Easy Guitar Riffs With Power Chords And Arpeggios

In the eighth and final part of Guitar Command's 'Learn Guitar In Two Months' series of lessons, we look at two techniques that you can use to create your own easy guitar riffs.

Power chords and arpeggios are both widely-used techniques that can be used to create guitar parts for songs.

In this lesson we've provide a basic introduction to each technique. This will allow you to experiment with power chords and arpeggios in your own music.

Easy Guitar Riffs With Power Chords And Arpeggios: Riffs

Easy Guitar Riffs
Lesson 8: Easy Guitar Riffs Using Power Chords & Arpeggios

What Is A Riff?

If you intend to play guitar in a band you will be aware of the distinction between 'lead' and 'rhythm' guitar playing. (See the 'Easy Guitar Solos' lesson for more info). Playing riffs comes somewhere in the middle.

Although you're not improvising a traditional lead solo, you're often playing the main part of the song at that point.

Riffs can also be played under vocal lines to support the melody, or at the beginning and end of a song to provide intros and outros.

Famous guitar riffs include the intro's to 'Smoke On The Water' and 'Day Tripper'. Riffs can be melodic, chordal or arpeggio based, or a mixture of all three. In this lesson we will show you how to create easy guitar riffs using power chords and arpeggios.

Power Chords

Power chords are very basic guitar chords. They are also known as 'fifth' chords, i.e. 'G5' or 'E5'. One interesting aspect of power chords is that they are neither major nor minor in tonality. This makes them effective for creating riffs as they are more likely to fit with the harmony of a song.

Power chords are made up of two notes, one of which is usually repeated an octave higher. A C power chord is shown below, with the notes named.

C5 Power Chord
C5 Power Chord

Power Chord Guitar Shapes.

The other important aspect of power chords is that they are movable chord shapes. This means that one basic chord shape can be used to play any power chord. The two main power chord shapes are shown below. The root notes are green. Find out more about movable chord shapes here.

Power Chords Shapes

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Playing Guitar Riffs Using Power Chords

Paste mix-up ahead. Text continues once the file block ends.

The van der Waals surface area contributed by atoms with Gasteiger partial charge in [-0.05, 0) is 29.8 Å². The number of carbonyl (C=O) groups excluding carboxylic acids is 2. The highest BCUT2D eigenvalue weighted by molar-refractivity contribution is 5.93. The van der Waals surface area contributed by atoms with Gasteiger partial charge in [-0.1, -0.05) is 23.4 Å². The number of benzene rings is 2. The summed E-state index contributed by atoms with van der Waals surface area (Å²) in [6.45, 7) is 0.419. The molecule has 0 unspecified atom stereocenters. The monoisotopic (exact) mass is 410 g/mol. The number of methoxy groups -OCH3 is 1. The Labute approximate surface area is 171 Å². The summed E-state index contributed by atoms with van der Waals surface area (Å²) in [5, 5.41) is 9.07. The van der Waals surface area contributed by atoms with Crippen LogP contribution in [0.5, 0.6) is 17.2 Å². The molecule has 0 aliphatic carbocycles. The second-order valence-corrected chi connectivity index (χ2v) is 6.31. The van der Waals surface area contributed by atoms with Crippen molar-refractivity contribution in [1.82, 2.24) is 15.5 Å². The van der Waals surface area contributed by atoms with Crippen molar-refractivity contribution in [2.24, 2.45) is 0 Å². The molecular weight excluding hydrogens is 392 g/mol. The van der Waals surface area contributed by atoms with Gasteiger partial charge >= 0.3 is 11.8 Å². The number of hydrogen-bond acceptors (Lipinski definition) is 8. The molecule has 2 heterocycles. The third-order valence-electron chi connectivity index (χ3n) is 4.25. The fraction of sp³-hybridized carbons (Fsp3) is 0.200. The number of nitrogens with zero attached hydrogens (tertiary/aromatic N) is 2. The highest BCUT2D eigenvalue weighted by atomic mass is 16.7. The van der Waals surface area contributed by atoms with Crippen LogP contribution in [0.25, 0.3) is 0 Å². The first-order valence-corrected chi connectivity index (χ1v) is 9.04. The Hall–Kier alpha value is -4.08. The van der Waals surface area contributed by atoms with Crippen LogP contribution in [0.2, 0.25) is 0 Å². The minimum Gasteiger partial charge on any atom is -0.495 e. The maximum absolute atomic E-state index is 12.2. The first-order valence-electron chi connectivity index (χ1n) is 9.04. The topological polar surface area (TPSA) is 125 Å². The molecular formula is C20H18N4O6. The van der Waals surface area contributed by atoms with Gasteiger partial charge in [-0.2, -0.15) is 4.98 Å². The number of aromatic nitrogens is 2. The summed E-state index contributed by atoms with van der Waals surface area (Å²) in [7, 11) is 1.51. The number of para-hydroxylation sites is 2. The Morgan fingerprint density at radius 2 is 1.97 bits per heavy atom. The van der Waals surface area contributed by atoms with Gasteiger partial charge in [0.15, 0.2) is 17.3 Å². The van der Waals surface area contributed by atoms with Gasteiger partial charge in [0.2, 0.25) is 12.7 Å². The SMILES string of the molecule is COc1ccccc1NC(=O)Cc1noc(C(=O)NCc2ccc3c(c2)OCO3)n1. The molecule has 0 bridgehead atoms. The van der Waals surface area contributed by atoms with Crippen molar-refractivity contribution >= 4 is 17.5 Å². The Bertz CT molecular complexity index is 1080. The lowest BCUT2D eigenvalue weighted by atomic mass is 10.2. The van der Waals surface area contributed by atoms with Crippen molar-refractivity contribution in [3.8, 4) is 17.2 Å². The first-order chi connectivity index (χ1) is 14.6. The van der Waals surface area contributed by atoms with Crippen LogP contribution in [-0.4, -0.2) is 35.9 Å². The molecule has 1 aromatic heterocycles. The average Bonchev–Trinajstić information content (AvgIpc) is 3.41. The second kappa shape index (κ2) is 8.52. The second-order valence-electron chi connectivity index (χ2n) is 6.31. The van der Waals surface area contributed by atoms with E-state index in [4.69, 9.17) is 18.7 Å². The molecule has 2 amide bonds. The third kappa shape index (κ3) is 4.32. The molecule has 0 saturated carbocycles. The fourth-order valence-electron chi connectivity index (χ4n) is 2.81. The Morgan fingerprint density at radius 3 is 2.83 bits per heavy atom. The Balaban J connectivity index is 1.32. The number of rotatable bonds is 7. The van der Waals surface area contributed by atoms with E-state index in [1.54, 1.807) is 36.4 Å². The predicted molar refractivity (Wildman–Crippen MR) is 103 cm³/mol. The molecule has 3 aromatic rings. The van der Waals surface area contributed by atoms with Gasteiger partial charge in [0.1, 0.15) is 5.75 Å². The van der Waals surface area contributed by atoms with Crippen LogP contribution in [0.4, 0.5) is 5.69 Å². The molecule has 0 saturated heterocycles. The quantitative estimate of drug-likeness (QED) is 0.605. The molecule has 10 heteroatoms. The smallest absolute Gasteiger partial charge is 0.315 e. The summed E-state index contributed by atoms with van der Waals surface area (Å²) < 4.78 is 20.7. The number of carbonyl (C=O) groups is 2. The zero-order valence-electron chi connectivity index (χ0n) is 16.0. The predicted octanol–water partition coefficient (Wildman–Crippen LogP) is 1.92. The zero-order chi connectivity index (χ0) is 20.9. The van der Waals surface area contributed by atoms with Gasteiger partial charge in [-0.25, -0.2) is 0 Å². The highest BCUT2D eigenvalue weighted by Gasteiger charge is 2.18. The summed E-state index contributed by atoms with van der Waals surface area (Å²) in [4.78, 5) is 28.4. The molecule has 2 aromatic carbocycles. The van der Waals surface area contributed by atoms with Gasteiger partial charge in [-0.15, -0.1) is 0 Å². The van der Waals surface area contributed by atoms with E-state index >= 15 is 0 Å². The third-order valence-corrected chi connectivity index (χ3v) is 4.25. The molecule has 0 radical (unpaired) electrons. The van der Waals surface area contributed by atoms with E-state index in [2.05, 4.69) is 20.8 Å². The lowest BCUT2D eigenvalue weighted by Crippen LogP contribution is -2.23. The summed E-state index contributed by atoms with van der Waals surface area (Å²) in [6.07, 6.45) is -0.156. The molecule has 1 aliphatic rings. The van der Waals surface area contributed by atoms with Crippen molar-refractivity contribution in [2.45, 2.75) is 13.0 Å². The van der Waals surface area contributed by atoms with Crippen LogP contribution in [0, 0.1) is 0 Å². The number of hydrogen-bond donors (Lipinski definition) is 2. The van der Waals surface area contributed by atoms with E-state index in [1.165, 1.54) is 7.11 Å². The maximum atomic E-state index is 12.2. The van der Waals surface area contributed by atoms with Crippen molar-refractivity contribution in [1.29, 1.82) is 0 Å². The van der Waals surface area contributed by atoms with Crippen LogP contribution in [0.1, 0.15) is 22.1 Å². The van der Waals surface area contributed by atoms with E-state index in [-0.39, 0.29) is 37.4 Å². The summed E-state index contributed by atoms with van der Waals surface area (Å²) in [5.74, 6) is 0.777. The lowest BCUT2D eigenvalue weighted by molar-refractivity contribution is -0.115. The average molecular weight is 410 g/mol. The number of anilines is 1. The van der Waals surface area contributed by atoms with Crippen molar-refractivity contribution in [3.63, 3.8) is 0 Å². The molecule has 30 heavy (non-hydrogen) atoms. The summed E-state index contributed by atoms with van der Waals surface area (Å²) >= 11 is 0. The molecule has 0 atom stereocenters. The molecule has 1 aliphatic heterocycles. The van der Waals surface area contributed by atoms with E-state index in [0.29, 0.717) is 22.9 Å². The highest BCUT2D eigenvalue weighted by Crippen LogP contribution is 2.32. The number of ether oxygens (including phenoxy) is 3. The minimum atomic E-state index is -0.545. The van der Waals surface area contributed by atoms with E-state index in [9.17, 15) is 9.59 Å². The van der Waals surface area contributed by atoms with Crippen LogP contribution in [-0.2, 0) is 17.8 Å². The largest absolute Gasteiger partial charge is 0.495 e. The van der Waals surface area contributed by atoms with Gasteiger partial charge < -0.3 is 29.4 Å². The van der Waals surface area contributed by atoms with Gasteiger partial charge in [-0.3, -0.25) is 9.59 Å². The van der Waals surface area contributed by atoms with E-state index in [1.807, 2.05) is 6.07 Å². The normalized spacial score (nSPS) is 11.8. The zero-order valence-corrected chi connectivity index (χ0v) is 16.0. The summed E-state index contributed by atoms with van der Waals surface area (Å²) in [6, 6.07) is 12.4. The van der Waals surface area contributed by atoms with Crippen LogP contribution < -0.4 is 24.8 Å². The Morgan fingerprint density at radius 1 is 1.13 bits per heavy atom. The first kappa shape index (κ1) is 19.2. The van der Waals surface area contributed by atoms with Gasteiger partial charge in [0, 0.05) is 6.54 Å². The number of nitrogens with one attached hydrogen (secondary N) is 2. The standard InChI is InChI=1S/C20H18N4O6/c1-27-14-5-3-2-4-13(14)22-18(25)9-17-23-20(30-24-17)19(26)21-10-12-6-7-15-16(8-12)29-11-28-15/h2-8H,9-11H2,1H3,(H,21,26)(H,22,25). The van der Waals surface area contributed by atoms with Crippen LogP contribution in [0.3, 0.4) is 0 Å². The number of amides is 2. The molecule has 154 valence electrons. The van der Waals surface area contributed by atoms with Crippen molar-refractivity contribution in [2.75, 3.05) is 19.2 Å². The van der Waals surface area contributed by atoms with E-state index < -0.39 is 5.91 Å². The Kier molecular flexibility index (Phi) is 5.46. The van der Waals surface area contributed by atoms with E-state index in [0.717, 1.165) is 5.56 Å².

Power chords are usually played on electric guitars with an overdriven or distorted sound. They are particularly common in rock and metal music, although they can be used in other genres too.

Below you'll find a basic guitar riff using power chords. All you have to do to play the riff is slide the power chord into different positions on the guitar neck.

Easy Guitar Riff Using Power Chords
Easy Guitar Riff Using Power Chords

Once you have learned the power chord shapes–and can play the example riff above–try creating your own riffs.

Find out more about power chords.

Palm Muting

Palm muting is a popular technique in rock and metal and is often used while playing power chords. Rhythm guitarists like Metallica's James Hetfield produce complex rhythms using this method.

Palm muting involves playing a power chord while the palm (or, more precisely, the meaty part of the thumb) of the picking hand is pressing down on the strings. This produces a muted sound.

The palm can be pressed down and taken off at different points of the riff to create interesting rhythm patterns.

Guitar Arpeggios

The second part of this lesson on creating easy guitar riffs involves playing arpeggios.

Arpeggios are also known as 'broken chords'. This is because they are simply chords in which the notes are played separately rather than at the same time.

Below is a C chord and two C arpeggio patterns. You can see that the arpeggio uses exactly the same notes, but that they are played separately.

Easy Guitar Riffs C Major Arpeggios
Easy Guitar Riffs C Major Arpeggios

You can arpeggiate any guitar chord. You can either play straight up and down the chord, or invent your own arpeggio patterns. The music above shows a basic up and down pattern and a more varied pattern.

You can learn many arpeggio shapes in our downloadable Guitar Scales eBook.

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Combining Arpeggiated Chords To Make Great Sounding Easy Guitar Riffs

Once you can play arpeggios smoothly, try playing them using different chords. Below is a nice sounding riff made out of a basic arpeggio pattern. Once you can play it, try making up your own chord sequences and arpeggio patterns.

Arpeggio Riff
Arpeggio Riff

The riff above is in 6/8 time. This means you count two groups of three, e.g. 'One Two Three, Two Two Three'. Arpeggio riffs can sound very effective in songs when the beat is divided into threes like this.

Easy Guitar Riffs Conclusion

There are many other techniques that you can use to write your own guitar riffs. Some involve playing lead guitar lines, others are based on chord playing.

Listen to your favorite guitar riffs and see if you can work out what the guitarist is doing. Ultimately your ears will be your best guides – in this and in all other aspects of music.

Learn Guitar In Two Months Conclusion

We hope that you have found this series of lessons useful. We have provided plenty of material for you to practice and play. Our aim was to inspire you to find out more about different aspects of guitar playing rather than to give you precise instructions every step of the way.

Let us know what you think of the lessons!

The best way to learn the guitar is to take lessons, either in a group or one-to-one. Why not get in touch with a local guitar teacher or music school and take your playing further?

Nowadays there are several companies offering online guitar tuition. Check out JamPlay Online Guitar Lessons if you are interested in learning this way.

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